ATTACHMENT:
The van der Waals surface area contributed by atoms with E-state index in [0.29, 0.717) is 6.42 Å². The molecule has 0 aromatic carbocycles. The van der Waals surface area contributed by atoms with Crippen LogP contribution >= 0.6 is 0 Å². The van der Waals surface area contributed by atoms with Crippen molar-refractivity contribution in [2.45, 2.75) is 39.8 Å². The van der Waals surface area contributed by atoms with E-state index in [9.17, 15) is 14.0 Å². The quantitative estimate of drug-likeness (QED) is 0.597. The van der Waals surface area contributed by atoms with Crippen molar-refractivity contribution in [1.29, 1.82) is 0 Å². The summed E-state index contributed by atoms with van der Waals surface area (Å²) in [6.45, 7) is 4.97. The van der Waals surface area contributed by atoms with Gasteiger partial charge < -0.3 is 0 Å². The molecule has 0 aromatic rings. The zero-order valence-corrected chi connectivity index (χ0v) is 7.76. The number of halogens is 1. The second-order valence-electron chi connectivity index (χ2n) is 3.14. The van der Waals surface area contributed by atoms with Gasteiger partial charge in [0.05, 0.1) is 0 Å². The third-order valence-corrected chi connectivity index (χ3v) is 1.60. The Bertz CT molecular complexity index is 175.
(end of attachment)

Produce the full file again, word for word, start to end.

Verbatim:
The van der Waals surface area contributed by atoms with E-state index in [0.29, 0.717) is 6.42 Å². The molecule has 0 aromatic carbocycles. The van der Waals surface area contributed by atoms with Crippen LogP contribution >= 0.6 is 0 Å². The van der Waals surface area contributed by atoms with Crippen molar-refractivity contribution in [2.45, 2.75) is 39.8 Å². The van der Waals surface area contributed by atoms with E-state index in [9.17, 15) is 14.0 Å². The quantitative estimate of drug-likeness (QED) is 0.597. The van der Waals surface area contributed by atoms with Crippen molar-refractivity contribution in [1.29, 1.82) is 0 Å². The summed E-state index contributed by atoms with van der Waals surface area (Å²) in [6.45, 7) is 4.97. The van der Waals surface area contributed by atoms with Gasteiger partial charge < -0.3 is 0 Å². The molecule has 0 aromatic rings. The zero-order valence-corrected chi connectivity index (χ0v) is 7.76. The number of halogens is 1. The second-order valence-electron chi connectivity index (χ2n) is 3.14. The van der Waals surface area contributed by atoms with Gasteiger partial charge in [0.05, 0.1) is 0 Å². The third-order valence-corrected chi connectivity index (χ3v) is 1.60. The Bertz CT molecular complexity index is 175.